The main cause of climate change is human activity, but natural processes also contribute. Bright surfaces reflect a portion of the incoming sunlight, while the rest is absorbed and re-radiated by the surface and atmosphere. Some of this absorbed solar energy escapes into space, while the rest is stored as heat and re-emitted. Disruptions to this energy balance affect the climate. The warming of the earth will continue to increase significantly in the next few decades to centuries.
Human activities have been the main driver of climate change since the 1800s
Global warming is happening due to the burning of fossil fuels, especially coal, oil, and natural gas. Since 1880, Earth’s average surface temperature has increased by 0.07degC. Since the mid-20th century, the rate of global warming has doubled. And many of the hottest years on record have occurred over the last two decades. We’re facing a climate emergency that’s unavoidable, and it is human activities that are to blame.
Carbon dioxide levels in the atmosphere have risen dramatically over the past two centuries, thanks to human activities. Carbon dioxide concentrations were only about 280 parts per million in the early 1800s. Today, the atmosphere contains more than 400 parts per million of carbon dioxide. These levels are measured at the Mauna
Loa Observatory in Hawaii
This evidence confirms that human activities are the main driver of climate change.
Earth will continue to warm considerably more in the next few decades to centuries
Recent research has shown that the Earth will warm substantially more in the next few decades to centuries, and that land temperatures will increase so much that vast areas of the planet will become uninhabitable. While this is far from catastrophic, it will make many cities and nations uninhabitable. If we continue to emit greenhouse gases, the Earth’s surface temperature will rise by 13.5 degrees Fahrenheit by 2070, scientists say. The average surface temperature will rise only 5.4 degrees, but that is still a lot of warming.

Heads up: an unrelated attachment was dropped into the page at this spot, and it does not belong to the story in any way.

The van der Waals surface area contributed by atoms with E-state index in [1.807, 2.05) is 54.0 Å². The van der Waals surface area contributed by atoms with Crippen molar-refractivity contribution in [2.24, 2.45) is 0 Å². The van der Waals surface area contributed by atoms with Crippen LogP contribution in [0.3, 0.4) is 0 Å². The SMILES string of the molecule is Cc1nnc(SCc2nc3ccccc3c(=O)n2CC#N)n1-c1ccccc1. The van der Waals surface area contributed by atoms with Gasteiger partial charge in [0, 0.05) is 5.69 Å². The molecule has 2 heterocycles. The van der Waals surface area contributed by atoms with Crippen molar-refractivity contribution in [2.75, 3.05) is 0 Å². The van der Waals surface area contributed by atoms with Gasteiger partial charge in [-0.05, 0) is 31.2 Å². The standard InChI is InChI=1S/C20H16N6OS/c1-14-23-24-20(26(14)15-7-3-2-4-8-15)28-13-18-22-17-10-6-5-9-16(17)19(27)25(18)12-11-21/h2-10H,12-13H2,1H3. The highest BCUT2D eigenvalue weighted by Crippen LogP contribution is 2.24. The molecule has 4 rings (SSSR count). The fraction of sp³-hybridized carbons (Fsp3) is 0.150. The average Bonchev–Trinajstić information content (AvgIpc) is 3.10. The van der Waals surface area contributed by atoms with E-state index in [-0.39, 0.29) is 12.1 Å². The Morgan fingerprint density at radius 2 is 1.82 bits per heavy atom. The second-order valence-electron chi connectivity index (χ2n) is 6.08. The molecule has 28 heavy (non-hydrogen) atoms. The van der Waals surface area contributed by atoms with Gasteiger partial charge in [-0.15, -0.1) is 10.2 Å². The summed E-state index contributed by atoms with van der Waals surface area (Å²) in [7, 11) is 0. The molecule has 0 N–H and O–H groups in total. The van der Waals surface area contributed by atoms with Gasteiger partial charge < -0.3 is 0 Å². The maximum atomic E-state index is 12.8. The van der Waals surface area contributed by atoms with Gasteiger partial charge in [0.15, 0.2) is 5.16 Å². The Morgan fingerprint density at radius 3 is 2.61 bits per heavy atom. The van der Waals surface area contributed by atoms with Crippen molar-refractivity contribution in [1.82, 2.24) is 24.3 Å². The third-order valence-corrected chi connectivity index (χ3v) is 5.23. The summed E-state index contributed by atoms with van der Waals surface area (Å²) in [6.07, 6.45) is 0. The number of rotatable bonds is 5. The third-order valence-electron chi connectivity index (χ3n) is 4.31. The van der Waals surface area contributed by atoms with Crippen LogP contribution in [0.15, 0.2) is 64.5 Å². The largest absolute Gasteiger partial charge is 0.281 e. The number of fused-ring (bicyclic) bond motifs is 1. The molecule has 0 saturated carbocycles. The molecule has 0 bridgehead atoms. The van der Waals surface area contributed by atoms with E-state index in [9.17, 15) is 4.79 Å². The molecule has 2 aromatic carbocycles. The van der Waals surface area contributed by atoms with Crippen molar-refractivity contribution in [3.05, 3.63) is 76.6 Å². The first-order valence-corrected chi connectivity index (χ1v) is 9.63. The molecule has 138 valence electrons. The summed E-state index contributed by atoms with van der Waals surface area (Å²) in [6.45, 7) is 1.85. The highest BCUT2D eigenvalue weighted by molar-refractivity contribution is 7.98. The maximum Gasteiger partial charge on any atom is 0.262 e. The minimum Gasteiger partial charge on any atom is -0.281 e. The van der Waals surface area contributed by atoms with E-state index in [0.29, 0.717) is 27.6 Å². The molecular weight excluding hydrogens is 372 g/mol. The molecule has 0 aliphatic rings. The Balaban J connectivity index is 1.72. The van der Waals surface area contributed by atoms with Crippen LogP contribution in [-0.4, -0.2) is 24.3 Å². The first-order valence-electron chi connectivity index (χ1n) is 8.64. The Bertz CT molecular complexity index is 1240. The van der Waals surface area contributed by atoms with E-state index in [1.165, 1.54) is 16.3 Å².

The rate of future global warming is uncertain
And depends on future emissions, feedback processes, and natural influences. Some of these are cloud formation, changes in ocean circulation, and natural greenhouse gas cycles. Many of these processes are unpredictable, and we don’t yet know which ones will have the greatest effect. While some of these changes are natural, some are the result of human activity. We should take these risks seriously and act now to prevent them
From causing more damage to the Earth’s environment.
Natural changes in the earth’s surface also contribute to climate change
Human activities are largely responsible for the current change in climate, such as the burning of fossil fuels, deforestation, and ocean-atmosphere exchange. Other contributing factors include natural processes, such as volcanic activity and changes in the Earth’s surface. Human activities have increased carbon dioxide concentrations in the atmosphere, and these gases absorb solar and infrared radiation. In turn, they increase
Human activities, such as land use change, also alter the climate. For example, deforestation and urbanization have changed vegetation patterns, resulting in changes in Earth’s reflectivity. These changes also affect ecosystems, affecting migration patterns of birds and flowers. As a result of these changes, humans are the primary cause of recent global climate change. However, solutions to this problem are possible.
Amnesty International’s work supporting environmental defenders
Amnesty International’s work supports the rights of environmental defenders and people affected by climate change. Their campaigns promote better climate policy by advocating for increased action from richer countries to reduce greenhouse gas emissions. The goal is to reduce global emissions by half by 2030. This would save billions of lives and protect the planet. However, their efforts often face threats from governments around the
Amnesty International supports the UNFCCC’s call for comments on its draft General Comment No. 26 (2021) on land and economic, social and cultural rights. In particular, Amnesty International argues that the draft comment should include priority suggestions for strengthening key provisions. While this may seem like a lot of work, these recommendations are critical in helping protect the rights of environmental defenders in the face of climate change.